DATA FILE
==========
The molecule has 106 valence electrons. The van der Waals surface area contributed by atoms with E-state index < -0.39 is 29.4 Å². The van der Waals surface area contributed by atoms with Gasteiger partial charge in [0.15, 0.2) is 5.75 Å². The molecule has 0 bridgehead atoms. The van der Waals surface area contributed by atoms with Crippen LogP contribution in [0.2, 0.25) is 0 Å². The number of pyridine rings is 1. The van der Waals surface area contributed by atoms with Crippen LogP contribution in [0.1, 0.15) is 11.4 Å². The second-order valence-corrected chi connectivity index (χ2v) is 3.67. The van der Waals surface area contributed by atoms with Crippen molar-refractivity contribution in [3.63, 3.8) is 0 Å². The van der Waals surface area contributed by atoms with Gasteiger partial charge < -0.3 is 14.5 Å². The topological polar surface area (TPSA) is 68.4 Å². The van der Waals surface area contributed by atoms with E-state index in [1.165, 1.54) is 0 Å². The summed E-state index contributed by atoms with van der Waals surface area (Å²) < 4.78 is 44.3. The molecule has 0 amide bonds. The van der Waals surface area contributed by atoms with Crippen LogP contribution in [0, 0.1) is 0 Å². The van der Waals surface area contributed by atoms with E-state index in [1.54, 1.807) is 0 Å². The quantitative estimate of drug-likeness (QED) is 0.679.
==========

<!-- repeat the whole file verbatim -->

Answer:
The molecule has 106 valence electrons. The van der Waals surface area contributed by atoms with E-state index < -0.39 is 29.4 Å². The van der Waals surface area contributed by atoms with Gasteiger partial charge in [0.15, 0.2) is 5.75 Å². The molecule has 0 bridgehead atoms. The van der Waals surface area contributed by atoms with Crippen LogP contribution in [0.2, 0.25) is 0 Å². The number of pyridine rings is 1. The van der Waals surface area contributed by atoms with Crippen LogP contribution in [0.1, 0.15) is 11.4 Å². The second-order valence-corrected chi connectivity index (χ2v) is 3.67. The van der Waals surface area contributed by atoms with Crippen molar-refractivity contribution in [3.63, 3.8) is 0 Å². The van der Waals surface area contributed by atoms with Gasteiger partial charge < -0.3 is 14.5 Å². The topological polar surface area (TPSA) is 68.4 Å². The van der Waals surface area contributed by atoms with E-state index in [1.165, 1.54) is 0 Å². The summed E-state index contributed by atoms with van der Waals surface area (Å²) < 4.78 is 44.3. The molecule has 0 amide bonds. The van der Waals surface area contributed by atoms with Crippen LogP contribution in [0, 0.1) is 0 Å². The van der Waals surface area contributed by atoms with E-state index in [1.54, 1.807) is 0 Å². The quantitative estimate of drug-likeness (QED) is 0.679.